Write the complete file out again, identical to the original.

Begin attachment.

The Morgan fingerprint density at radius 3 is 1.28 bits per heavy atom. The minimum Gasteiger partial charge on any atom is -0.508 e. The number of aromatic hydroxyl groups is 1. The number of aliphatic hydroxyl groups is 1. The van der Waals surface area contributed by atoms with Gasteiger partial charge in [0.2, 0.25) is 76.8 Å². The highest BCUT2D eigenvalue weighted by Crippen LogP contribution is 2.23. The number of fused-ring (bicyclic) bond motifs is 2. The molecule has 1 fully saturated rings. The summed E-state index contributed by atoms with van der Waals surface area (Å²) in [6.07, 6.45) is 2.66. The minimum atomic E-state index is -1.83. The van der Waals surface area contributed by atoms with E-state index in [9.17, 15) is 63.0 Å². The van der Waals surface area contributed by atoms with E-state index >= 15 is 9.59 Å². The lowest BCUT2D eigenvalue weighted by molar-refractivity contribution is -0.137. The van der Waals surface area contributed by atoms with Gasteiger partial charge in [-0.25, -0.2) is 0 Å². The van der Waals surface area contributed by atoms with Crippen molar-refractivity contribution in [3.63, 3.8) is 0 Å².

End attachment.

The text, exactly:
The Morgan fingerprint density at radius 3 is 1.28 bits per heavy atom. The minimum Gasteiger partial charge on any atom is -0.508 e. The number of aromatic hydroxyl groups is 1. The number of aliphatic hydroxyl groups is 1. The van der Waals surface area contributed by atoms with Gasteiger partial charge in [0.2, 0.25) is 76.8 Å². The highest BCUT2D eigenvalue weighted by Crippen LogP contribution is 2.23. The number of fused-ring (bicyclic) bond motifs is 2. The molecule has 1 fully saturated rings. The summed E-state index contributed by atoms with van der Waals surface area (Å²) in [6.07, 6.45) is 2.66. The minimum atomic E-state index is -1.83. The van der Waals surface area contributed by atoms with E-state index in [9.17, 15) is 63.0 Å². The van der Waals surface area contributed by atoms with E-state index >= 15 is 9.59 Å². The lowest BCUT2D eigenvalue weighted by molar-refractivity contribution is -0.137. The van der Waals surface area contributed by atoms with Gasteiger partial charge in [-0.25, -0.2) is 0 Å². The van der Waals surface area contributed by atoms with Crippen molar-refractivity contribution in [3.63, 3.8) is 0 Å².